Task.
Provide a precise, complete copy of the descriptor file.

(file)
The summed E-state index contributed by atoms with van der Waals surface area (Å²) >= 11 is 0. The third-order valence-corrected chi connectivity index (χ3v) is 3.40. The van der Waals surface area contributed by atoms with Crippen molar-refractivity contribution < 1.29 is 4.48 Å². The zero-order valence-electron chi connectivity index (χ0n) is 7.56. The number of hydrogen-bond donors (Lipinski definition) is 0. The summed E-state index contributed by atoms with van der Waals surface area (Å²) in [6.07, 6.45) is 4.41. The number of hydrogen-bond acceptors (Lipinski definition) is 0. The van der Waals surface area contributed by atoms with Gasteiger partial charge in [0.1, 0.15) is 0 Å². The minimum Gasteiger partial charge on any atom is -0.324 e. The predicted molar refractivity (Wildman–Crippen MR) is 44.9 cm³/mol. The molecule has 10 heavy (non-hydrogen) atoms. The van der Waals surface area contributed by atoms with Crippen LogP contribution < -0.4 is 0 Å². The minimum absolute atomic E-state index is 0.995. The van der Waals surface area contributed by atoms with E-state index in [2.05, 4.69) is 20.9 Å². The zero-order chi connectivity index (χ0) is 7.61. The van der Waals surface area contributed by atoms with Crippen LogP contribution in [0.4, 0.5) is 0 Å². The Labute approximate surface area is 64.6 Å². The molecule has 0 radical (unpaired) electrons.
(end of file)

The summed E-state index contributed by atoms with van der Waals surface area (Å²) >= 11 is 0. The third-order valence-corrected chi connectivity index (χ3v) is 3.40. The van der Waals surface area contributed by atoms with Crippen molar-refractivity contribution < 1.29 is 4.48 Å². The zero-order valence-electron chi connectivity index (χ0n) is 7.56. The number of hydrogen-bond donors (Lipinski definition) is 0. The summed E-state index contributed by atoms with van der Waals surface area (Å²) in [6.07, 6.45) is 4.41. The number of hydrogen-bond acceptors (Lipinski definition) is 0. The van der Waals surface area contributed by atoms with Gasteiger partial charge in [0.1, 0.15) is 0 Å². The minimum Gasteiger partial charge on any atom is -0.324 e. The predicted molar refractivity (Wildman–Crippen MR) is 44.9 cm³/mol. The molecule has 10 heavy (non-hydrogen) atoms. The van der Waals surface area contributed by atoms with Crippen LogP contribution < -0.4 is 0 Å². The minimum absolute atomic E-state index is 0.995. The van der Waals surface area contributed by atoms with E-state index in [2.05, 4.69) is 20.9 Å². The zero-order chi connectivity index (χ0) is 7.61. The van der Waals surface area contributed by atoms with Crippen LogP contribution in [0.4, 0.5) is 0 Å². The Labute approximate surface area is 64.6 Å². The molecule has 0 radical (unpaired) electrons.